It should spend the day rigorously hearing the juicy allegations and the melodramatic defences in Zurich, and then it should trumpet the news: Fifa is a joke.
This would achieve both succinctness - takes only four words - and a fine self-awareness.
The "joke" identity, long suspected in bits and pieces and even giant chunks, congealed yesterday. Fifa-watching, that delicious but dreary sideshow that keeps shoving the grubby real world onto sport, depriving us of our pretence that sport qualifies as some sort of distraction from the grubby real world, reached either its hilt or its nadir.
Untangle this: Mohamed bin Hammam, the Fifa presidential candidate awaiting a fresh ethics hearing on bribery charges come tomorrow, saw to it that the other candidate, the incumbent Joseph S. Blatter, also should face an ethics hearing, also tomorrow, allegedly because Blatter knew of, but did not report, the alleged allegations that hound bin Hammam, which bin Hammam assures are untrue.
This not only hints that bin Hammam accused Blatter of not reporting something that bin Hammam said did not happen, which itself mandates at least a small nap, but it provided to novice Fifa-watchers possibly the most shocking revelation of the gruesome year.
It revealed that Fifa has a rule dictating that Fifa people who know of alleged wrongdoing violate the rules when they do not report the alleged wrongdoing.
And then, reportedly, bin Hammam arrived in Zurich and attended a meeting of the finance committee. Now normally, the sight of older men in suits-and-ties around sport promises trouble and tedium.
It can hint at a numbing case such as the ongoing dispute between owners and players in the National Football League.
It tends to show us somebody with undue self-importance prone to huffiness when his hotel suite fails to outshine that of somebody else's up the hall.
With Fifa by now, though, the sight of these beautifully dressed men cramming their ways into the news has become a must-look because, at heart, we all like a good joke. It helps us through the days. Not even Barcelona-Manchester United with all its promises of significance might trump that hearing in Zurich with all its peeks at extreme human frailty.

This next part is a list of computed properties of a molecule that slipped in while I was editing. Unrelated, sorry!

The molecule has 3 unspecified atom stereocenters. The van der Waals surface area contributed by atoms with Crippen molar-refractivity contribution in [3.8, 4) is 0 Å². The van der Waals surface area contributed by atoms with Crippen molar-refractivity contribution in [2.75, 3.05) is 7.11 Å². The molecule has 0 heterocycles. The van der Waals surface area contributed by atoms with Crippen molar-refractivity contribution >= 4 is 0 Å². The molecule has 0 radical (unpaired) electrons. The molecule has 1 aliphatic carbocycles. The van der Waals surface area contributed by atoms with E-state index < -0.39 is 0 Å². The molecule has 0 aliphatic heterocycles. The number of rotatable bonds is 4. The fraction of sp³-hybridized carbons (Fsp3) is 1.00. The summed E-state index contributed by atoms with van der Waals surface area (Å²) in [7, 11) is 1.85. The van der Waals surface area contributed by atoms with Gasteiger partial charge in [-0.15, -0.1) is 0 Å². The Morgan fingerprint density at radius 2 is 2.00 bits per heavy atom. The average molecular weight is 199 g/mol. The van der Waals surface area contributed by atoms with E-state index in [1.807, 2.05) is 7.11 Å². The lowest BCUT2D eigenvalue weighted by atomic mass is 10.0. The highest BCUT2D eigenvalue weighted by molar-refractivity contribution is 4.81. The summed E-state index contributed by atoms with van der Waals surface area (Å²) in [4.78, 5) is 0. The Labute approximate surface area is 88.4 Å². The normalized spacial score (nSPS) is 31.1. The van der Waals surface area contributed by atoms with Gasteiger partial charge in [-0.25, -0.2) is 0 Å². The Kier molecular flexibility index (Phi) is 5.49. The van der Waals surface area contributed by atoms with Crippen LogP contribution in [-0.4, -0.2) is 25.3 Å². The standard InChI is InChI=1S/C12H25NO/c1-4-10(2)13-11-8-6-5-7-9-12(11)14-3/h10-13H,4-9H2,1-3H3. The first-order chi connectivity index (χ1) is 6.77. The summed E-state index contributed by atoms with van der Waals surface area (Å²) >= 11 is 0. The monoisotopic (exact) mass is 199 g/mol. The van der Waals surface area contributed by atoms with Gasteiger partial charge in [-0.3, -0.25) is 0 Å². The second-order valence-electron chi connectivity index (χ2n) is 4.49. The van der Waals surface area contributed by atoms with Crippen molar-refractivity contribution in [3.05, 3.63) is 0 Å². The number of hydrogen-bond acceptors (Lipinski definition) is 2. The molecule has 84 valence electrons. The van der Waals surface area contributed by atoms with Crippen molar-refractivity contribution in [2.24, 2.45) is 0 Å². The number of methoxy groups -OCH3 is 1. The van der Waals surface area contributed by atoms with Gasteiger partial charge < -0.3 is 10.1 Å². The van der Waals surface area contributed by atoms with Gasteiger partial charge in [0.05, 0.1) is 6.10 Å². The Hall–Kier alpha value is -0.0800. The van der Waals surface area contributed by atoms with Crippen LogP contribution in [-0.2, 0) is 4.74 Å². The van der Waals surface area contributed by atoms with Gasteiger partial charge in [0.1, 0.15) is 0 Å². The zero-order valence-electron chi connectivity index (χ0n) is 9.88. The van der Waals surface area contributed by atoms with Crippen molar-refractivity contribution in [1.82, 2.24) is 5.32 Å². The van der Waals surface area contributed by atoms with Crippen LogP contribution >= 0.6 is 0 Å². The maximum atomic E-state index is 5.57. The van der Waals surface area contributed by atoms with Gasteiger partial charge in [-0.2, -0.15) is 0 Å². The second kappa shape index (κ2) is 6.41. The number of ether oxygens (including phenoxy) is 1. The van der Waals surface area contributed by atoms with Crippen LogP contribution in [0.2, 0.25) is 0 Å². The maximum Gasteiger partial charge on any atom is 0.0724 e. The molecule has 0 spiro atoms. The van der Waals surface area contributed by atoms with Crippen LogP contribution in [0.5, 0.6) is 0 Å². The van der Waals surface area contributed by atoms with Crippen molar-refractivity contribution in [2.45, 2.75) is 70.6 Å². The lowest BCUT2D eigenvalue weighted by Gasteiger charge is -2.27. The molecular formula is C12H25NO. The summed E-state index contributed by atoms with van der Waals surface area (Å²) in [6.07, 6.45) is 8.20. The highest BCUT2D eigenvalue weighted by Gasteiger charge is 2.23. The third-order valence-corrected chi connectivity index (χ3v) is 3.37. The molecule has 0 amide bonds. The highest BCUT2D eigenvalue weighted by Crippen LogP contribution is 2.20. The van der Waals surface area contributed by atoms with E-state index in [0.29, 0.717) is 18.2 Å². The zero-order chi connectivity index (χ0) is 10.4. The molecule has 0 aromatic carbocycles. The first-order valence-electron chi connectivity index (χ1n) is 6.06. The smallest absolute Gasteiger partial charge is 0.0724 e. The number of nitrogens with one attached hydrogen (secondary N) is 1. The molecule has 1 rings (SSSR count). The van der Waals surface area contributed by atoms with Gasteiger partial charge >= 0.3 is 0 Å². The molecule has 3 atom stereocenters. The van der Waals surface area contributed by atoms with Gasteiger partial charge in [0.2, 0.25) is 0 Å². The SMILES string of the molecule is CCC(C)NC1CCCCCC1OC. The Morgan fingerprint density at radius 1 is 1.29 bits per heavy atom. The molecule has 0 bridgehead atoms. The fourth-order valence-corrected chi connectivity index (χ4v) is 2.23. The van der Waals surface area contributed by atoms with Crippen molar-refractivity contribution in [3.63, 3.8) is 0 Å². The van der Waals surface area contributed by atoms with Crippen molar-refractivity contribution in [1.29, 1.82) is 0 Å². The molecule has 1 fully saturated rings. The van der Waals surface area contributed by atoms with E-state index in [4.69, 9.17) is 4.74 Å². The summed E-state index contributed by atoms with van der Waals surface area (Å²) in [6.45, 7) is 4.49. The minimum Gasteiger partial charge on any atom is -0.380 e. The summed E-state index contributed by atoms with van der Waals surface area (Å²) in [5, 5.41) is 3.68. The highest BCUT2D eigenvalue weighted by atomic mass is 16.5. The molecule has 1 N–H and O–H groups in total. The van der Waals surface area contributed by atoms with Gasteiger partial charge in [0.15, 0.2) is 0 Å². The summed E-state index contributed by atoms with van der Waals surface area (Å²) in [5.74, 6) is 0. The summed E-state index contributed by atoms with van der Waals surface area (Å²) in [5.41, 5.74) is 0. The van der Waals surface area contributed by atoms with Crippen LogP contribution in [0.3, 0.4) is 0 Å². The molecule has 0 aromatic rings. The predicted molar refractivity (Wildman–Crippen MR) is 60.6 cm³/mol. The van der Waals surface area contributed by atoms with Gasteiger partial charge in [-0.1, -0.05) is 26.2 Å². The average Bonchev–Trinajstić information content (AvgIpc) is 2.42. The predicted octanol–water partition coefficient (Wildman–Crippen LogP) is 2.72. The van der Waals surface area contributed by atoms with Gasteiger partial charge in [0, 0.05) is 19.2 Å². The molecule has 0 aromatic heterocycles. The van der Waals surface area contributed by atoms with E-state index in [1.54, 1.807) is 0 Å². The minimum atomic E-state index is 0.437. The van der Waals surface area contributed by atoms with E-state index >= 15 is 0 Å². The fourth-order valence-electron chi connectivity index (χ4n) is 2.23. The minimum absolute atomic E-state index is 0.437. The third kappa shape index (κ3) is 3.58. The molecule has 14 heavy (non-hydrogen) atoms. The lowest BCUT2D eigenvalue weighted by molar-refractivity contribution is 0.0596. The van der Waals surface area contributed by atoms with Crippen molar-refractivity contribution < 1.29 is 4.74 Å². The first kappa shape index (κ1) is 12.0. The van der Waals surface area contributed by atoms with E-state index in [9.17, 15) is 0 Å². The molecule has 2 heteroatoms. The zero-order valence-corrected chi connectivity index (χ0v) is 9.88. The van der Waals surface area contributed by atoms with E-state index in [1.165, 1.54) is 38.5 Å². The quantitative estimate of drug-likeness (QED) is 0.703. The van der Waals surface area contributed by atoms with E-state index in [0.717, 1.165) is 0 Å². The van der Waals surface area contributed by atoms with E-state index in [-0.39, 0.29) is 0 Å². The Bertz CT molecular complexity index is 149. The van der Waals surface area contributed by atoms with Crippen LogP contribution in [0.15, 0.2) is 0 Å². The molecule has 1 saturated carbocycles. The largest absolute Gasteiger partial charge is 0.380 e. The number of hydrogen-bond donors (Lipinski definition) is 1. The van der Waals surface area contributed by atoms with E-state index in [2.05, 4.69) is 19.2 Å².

In all the calls for transparency in Fifa, here the American executive committee member Chuck Blazer has provided some with his revelations about bin Hammam and Jack Warner, and bravo to Blazer for it, as so few of us can resist the image of cash furtively exchanging hands in spare rooms, be they in the Caribbean or elsewhere.
If only this fascination could tilt behaviour in general, to the appropriate point at which, rather than giving these types the reverence that has added to their absurdity, people pointed at them and laughed. If only overwhelmed hotel concierges could give them the rooms they deserve, perhaps the makeshift one with the cot and the shelves of cleaning supplies.
Or, as many who do care about football began opining yesterday afternoon: If only we could clear the decks of the whole lot of them ... That, of course, besides its impossibility, might trade in one set of issues for another. But if ever there were a time to trade in one set of issues for another, it could be that time when the metre uniformly tilts all the way to "joke."
After all, a rational fan could observe this spectacle and, while entertained by all the mud, wonder aloud: Can't they promote somebody who actually cares about football? I don't know, Platini? Beckenbauer?
They are likely to keep somebody, Blatter, who yesterday forged into our gentle, global internet with the following passage in his column:
"When a Swiss farmer's neighbour has a cow while he has none, the less-fortunate farmer will work twice as hard so that one day he can buy a cow as well. When another farmer, elsewhere, on an island, say, has no cow but his neighbour does, that farmer will kill the neighbour's cow out of sheer malice. I'd rather be a Swiss farmer, like it or not."
While the average fan probably wants to jettison the farmers, the cows and the entire island, wherever it is, that bit somehow called to mind all the chatter last winter about Blatter craving a Nobel Prize for taking the game to frontiers such as Russia and Qatar.
While I still back that ethic, I think of that chatter anew, having never realised Nobel even had a prize for farces.